Robert Channon Wines – 4 trophies, 4 gold medals petit verdot, verdelho, pinot gris Girraween Estate – trophy, gold medal, shiraz/cabernet Heritage Estate – trophy, gold medal chardonnay Hidden Creek Winery – gold medal – tempranillo Jester Hill Wines – 2 trophies, 6 gold medals, shiraz, petit verdot Just Red Wines – 4 trophies, 5 gold medals, shiraz/viognier, tannat, cabernet/merlot Ravens Croft Wines – trophy, gold medal tempranillo Ridgemill Estate – 3 trophies, 4 gold medals, cabernet/sauvignon/merlot, chardonnay, pinot gris, saperavi Savina Lane Wines – 5 trophies, 7 gold medals, fiano, viognier, graciano, shiraz Summit Estate – 2 trophies, 3 gold medals, viognier, cabernet Symphony Hill Wine – 19 trophies, 46 gold medals, gewürztraminer, viognier, cabernet/sauvignon, vermentino, petit verdot, fiano, saperavi, lagrein, verdelho Twisted Gum Wines – trophy, gold medal, shiraz Whiskey Gully Wines – trophy, 2 gold medals, shiraz

Welcome to a premium wine experience Beautiful wines. Passionate people. One of the Granite Belt’s loveliest vineyards overlooked by a modern, architect-designed cellar door.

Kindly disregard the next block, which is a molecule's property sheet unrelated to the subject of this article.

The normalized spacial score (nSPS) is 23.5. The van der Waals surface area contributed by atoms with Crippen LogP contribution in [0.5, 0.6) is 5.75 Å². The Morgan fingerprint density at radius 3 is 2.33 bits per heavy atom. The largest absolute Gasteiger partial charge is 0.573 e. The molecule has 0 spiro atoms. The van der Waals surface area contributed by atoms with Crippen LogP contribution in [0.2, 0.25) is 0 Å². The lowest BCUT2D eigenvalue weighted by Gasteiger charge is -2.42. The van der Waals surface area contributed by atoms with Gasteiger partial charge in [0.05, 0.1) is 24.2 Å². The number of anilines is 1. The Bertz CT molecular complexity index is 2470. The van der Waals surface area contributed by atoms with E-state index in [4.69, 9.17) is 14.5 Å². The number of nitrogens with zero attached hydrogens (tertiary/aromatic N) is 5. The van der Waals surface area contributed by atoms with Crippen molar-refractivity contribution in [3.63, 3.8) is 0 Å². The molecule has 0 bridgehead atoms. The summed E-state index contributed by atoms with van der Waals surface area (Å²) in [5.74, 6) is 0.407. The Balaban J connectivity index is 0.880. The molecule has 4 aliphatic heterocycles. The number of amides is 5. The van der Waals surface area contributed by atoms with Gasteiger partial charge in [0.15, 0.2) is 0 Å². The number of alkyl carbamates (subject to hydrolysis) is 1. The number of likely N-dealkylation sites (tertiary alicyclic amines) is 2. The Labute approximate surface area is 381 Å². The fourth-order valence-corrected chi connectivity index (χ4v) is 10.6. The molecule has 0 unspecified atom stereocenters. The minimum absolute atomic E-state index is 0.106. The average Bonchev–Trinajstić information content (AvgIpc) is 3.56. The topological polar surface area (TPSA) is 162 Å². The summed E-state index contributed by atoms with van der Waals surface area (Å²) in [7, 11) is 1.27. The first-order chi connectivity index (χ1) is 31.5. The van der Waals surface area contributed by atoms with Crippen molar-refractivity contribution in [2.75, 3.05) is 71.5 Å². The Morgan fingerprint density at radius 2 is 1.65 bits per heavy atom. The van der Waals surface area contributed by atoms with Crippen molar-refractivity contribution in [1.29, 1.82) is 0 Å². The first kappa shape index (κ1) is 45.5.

Open Saturdays & Sundays 10-4pm 61 Savina Lane, Severnlea - off Back Creek Road - Enquiries: 0419 723 755


Tasting wine at a Granite Belt cellar door

Meet the vignerons and winemakers The Granite Belt is one region where single-vineyard, hand-picked, handcrafted wine is the norm and not the exception. Unlike most of Australia’s wine industry, the vast majority of wineries on the Granite Belt are owned and operated by individual families who work in the vines, make the wines and often, run the cellar door too. None of our wineries are owned by big corporations or listed on the stock market.

Wherever you go on the Granite Belt you will be greeted by people who know and love good wine. People who spend their lives seeking excellence, both in the quality of fruit produced and the quality of wines made from that fruit.